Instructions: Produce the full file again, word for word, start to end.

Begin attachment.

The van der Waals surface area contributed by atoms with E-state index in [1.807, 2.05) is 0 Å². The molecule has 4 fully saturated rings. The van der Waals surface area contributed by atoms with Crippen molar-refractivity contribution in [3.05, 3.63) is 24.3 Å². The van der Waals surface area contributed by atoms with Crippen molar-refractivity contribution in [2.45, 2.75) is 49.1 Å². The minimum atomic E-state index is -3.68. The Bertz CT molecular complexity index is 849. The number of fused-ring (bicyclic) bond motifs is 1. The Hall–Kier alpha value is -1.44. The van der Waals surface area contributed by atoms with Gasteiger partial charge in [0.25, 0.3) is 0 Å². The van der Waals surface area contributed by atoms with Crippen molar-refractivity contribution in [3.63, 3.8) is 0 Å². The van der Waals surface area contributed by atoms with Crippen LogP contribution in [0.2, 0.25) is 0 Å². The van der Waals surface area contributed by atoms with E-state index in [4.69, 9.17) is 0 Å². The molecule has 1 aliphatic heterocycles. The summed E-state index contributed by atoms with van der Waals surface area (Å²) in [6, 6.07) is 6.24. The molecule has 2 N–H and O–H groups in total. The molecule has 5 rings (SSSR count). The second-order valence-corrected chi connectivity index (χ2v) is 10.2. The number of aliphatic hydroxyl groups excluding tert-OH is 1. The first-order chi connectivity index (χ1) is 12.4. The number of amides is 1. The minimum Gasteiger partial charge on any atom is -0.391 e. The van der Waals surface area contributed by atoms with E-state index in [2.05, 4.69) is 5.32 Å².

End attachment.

The van der Waals surface area contributed by atoms with E-state index in [1.807, 2.05) is 0 Å². The molecule has 4 fully saturated rings. The van der Waals surface area contributed by atoms with Crippen molar-refractivity contribution in [3.05, 3.63) is 24.3 Å². The van der Waals surface area contributed by atoms with Crippen molar-refractivity contribution in [2.45, 2.75) is 49.1 Å². The minimum atomic E-state index is -3.68. The Bertz CT molecular complexity index is 849. The number of fused-ring (bicyclic) bond motifs is 1. The Hall–Kier alpha value is -1.44. The van der Waals surface area contributed by atoms with Gasteiger partial charge in [0.25, 0.3) is 0 Å². The van der Waals surface area contributed by atoms with Crippen molar-refractivity contribution in [3.63, 3.8) is 0 Å². The van der Waals surface area contributed by atoms with Crippen LogP contribution in [0.2, 0.25) is 0 Å². The van der Waals surface area contributed by atoms with E-state index in [4.69, 9.17) is 0 Å². The molecule has 1 aliphatic heterocycles. The summed E-state index contributed by atoms with van der Waals surface area (Å²) in [6, 6.07) is 6.24. The molecule has 2 N–H and O–H groups in total. The molecule has 5 rings (SSSR count). The second-order valence-corrected chi connectivity index (χ2v) is 10.2. The number of aliphatic hydroxyl groups excluding tert-OH is 1. The first-order chi connectivity index (χ1) is 12.4. The number of amides is 1. The minimum Gasteiger partial charge on any atom is -0.391 e. The van der Waals surface area contributed by atoms with E-state index in [2.05, 4.69) is 5.32 Å².